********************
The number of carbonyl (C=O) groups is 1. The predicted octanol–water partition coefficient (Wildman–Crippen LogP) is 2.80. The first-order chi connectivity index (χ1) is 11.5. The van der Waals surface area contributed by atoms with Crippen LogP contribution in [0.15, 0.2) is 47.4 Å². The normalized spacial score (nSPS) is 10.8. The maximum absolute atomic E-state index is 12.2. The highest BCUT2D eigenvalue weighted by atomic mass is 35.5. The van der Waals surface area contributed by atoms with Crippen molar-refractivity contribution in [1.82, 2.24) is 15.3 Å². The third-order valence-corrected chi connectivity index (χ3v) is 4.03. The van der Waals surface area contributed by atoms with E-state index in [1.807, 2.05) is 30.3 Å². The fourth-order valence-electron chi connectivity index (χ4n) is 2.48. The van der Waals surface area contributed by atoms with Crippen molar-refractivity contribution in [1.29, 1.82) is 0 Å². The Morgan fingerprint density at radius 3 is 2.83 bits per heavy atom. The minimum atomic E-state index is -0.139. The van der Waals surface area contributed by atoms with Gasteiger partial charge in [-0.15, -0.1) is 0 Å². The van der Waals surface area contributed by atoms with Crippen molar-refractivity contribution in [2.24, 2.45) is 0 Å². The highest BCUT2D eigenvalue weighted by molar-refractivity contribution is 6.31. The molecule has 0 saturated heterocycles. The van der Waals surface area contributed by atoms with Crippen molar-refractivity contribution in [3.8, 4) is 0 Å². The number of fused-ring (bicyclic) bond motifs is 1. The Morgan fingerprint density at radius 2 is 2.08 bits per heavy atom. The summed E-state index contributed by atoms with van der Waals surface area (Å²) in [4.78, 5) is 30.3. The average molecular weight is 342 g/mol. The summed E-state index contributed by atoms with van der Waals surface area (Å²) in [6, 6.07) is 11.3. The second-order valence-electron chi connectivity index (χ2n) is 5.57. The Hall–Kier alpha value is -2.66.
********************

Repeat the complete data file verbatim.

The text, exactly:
The number of carbonyl (C=O) groups is 1. The predicted octanol–water partition coefficient (Wildman–Crippen LogP) is 2.80. The first-order chi connectivity index (χ1) is 11.5. The van der Waals surface area contributed by atoms with Crippen LogP contribution in [0.15, 0.2) is 47.4 Å². The normalized spacial score (nSPS) is 10.8. The maximum absolute atomic E-state index is 12.2. The highest BCUT2D eigenvalue weighted by atomic mass is 35.5. The van der Waals surface area contributed by atoms with Crippen molar-refractivity contribution in [1.82, 2.24) is 15.3 Å². The third-order valence-corrected chi connectivity index (χ3v) is 4.03. The van der Waals surface area contributed by atoms with E-state index in [1.807, 2.05) is 30.3 Å². The fourth-order valence-electron chi connectivity index (χ4n) is 2.48. The van der Waals surface area contributed by atoms with Crippen molar-refractivity contribution in [1.29, 1.82) is 0 Å². The Morgan fingerprint density at radius 3 is 2.83 bits per heavy atom. The minimum atomic E-state index is -0.139. The van der Waals surface area contributed by atoms with Gasteiger partial charge in [-0.15, -0.1) is 0 Å². The van der Waals surface area contributed by atoms with Crippen molar-refractivity contribution in [2.24, 2.45) is 0 Å². The highest BCUT2D eigenvalue weighted by molar-refractivity contribution is 6.31. The molecule has 0 saturated heterocycles. The van der Waals surface area contributed by atoms with Crippen molar-refractivity contribution in [3.8, 4) is 0 Å². The number of fused-ring (bicyclic) bond motifs is 1. The Morgan fingerprint density at radius 2 is 2.08 bits per heavy atom. The summed E-state index contributed by atoms with van der Waals surface area (Å²) in [4.78, 5) is 30.3. The average molecular weight is 342 g/mol. The summed E-state index contributed by atoms with van der Waals surface area (Å²) in [6, 6.07) is 11.3. The second-order valence-electron chi connectivity index (χ2n) is 5.57. The Hall–Kier alpha value is -2.66.